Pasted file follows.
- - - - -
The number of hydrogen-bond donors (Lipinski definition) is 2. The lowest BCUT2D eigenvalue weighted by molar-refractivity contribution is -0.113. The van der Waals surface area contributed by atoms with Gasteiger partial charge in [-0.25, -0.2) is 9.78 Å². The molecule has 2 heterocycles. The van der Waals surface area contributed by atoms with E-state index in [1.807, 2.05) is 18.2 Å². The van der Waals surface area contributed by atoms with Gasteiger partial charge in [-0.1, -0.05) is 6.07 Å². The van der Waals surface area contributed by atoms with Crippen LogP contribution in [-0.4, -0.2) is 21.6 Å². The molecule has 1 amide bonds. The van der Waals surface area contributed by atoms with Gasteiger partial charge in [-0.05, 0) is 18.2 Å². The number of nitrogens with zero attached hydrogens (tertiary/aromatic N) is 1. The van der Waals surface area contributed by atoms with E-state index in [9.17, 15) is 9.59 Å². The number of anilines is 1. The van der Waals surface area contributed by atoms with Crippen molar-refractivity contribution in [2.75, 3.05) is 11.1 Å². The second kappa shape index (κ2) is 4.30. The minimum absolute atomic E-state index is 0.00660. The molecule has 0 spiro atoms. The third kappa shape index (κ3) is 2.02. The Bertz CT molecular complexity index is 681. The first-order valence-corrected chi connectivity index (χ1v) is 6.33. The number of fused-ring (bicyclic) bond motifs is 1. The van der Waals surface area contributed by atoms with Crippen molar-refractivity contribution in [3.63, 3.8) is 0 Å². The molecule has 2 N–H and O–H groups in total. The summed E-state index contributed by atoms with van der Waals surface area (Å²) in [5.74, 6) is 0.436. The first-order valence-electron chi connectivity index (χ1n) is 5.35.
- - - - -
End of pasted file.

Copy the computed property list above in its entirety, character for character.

The number of hydrogen-bond donors (Lipinski definition) is 2. The lowest BCUT2D eigenvalue weighted by molar-refractivity contribution is -0.113. The van der Waals surface area contributed by atoms with Gasteiger partial charge in [-0.25, -0.2) is 9.78 Å². The molecule has 2 heterocycles. The van der Waals surface area contributed by atoms with E-state index in [1.807, 2.05) is 18.2 Å². The van der Waals surface area contributed by atoms with Gasteiger partial charge in [-0.1, -0.05) is 6.07 Å². The van der Waals surface area contributed by atoms with Crippen LogP contribution in [-0.4, -0.2) is 21.6 Å². The molecule has 1 amide bonds. The van der Waals surface area contributed by atoms with Gasteiger partial charge in [-0.05, 0) is 18.2 Å². The number of nitrogens with zero attached hydrogens (tertiary/aromatic N) is 1. The van der Waals surface area contributed by atoms with E-state index in [9.17, 15) is 9.59 Å². The number of anilines is 1. The van der Waals surface area contributed by atoms with Crippen molar-refractivity contribution in [2.75, 3.05) is 11.1 Å². The second kappa shape index (κ2) is 4.30. The minimum absolute atomic E-state index is 0.00660. The molecule has 0 spiro atoms. The third kappa shape index (κ3) is 2.02. The Bertz CT molecular complexity index is 681. The first-order valence-corrected chi connectivity index (χ1v) is 6.33. The number of fused-ring (bicyclic) bond motifs is 1. The van der Waals surface area contributed by atoms with Crippen molar-refractivity contribution in [3.63, 3.8) is 0 Å². The molecule has 2 N–H and O–H groups in total. The summed E-state index contributed by atoms with van der Waals surface area (Å²) in [5.74, 6) is 0.436. The first-order valence-electron chi connectivity index (χ1n) is 5.35.